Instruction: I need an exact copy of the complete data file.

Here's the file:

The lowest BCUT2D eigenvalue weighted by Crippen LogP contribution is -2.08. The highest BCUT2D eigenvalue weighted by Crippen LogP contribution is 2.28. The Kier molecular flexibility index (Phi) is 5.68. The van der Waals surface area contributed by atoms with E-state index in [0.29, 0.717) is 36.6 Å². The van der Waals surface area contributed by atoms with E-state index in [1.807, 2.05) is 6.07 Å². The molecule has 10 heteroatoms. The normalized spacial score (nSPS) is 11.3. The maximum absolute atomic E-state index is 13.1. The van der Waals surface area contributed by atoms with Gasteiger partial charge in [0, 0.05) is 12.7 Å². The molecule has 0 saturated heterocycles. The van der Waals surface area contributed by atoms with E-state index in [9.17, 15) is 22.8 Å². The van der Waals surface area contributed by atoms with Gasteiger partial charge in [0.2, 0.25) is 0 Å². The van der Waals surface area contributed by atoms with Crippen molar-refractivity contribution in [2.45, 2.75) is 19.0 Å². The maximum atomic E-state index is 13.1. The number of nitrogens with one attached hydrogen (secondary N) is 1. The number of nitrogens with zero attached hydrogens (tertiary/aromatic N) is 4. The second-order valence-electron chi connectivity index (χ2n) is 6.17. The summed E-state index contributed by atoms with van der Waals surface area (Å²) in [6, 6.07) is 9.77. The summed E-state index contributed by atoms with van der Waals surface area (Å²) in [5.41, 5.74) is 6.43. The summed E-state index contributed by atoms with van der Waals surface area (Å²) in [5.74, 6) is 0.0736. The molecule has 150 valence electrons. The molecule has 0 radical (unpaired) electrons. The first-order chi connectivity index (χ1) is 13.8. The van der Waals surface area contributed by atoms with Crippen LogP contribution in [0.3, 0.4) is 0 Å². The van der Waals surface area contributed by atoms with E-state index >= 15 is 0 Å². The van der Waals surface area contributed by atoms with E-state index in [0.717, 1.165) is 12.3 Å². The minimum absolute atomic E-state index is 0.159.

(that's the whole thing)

The lowest BCUT2D eigenvalue weighted by Crippen LogP contribution is -2.08. The highest BCUT2D eigenvalue weighted by Crippen LogP contribution is 2.28. The Kier molecular flexibility index (Phi) is 5.68. The van der Waals surface area contributed by atoms with E-state index in [0.29, 0.717) is 36.6 Å². The van der Waals surface area contributed by atoms with E-state index in [1.807, 2.05) is 6.07 Å². The molecule has 10 heteroatoms. The normalized spacial score (nSPS) is 11.3. The maximum absolute atomic E-state index is 13.1. The van der Waals surface area contributed by atoms with Gasteiger partial charge in [0, 0.05) is 12.7 Å². The molecule has 0 saturated heterocycles. The van der Waals surface area contributed by atoms with E-state index in [9.17, 15) is 22.8 Å². The van der Waals surface area contributed by atoms with Gasteiger partial charge in [0.2, 0.25) is 0 Å². The van der Waals surface area contributed by atoms with Crippen molar-refractivity contribution in [2.45, 2.75) is 19.0 Å². The maximum atomic E-state index is 13.1. The number of nitrogens with one attached hydrogen (secondary N) is 1. The number of nitrogens with zero attached hydrogens (tertiary/aromatic N) is 4. The second-order valence-electron chi connectivity index (χ2n) is 6.17. The summed E-state index contributed by atoms with van der Waals surface area (Å²) in [6, 6.07) is 9.77. The summed E-state index contributed by atoms with van der Waals surface area (Å²) in [5.41, 5.74) is 6.43. The summed E-state index contributed by atoms with van der Waals surface area (Å²) in [5.74, 6) is 0.0736. The molecule has 150 valence electrons. The molecule has 0 radical (unpaired) electrons. The first-order chi connectivity index (χ1) is 13.8. The van der Waals surface area contributed by atoms with Crippen LogP contribution in [0.3, 0.4) is 0 Å². The van der Waals surface area contributed by atoms with E-state index >= 15 is 0 Å². The van der Waals surface area contributed by atoms with E-state index in [0.717, 1.165) is 12.3 Å². The minimum absolute atomic E-state index is 0.159.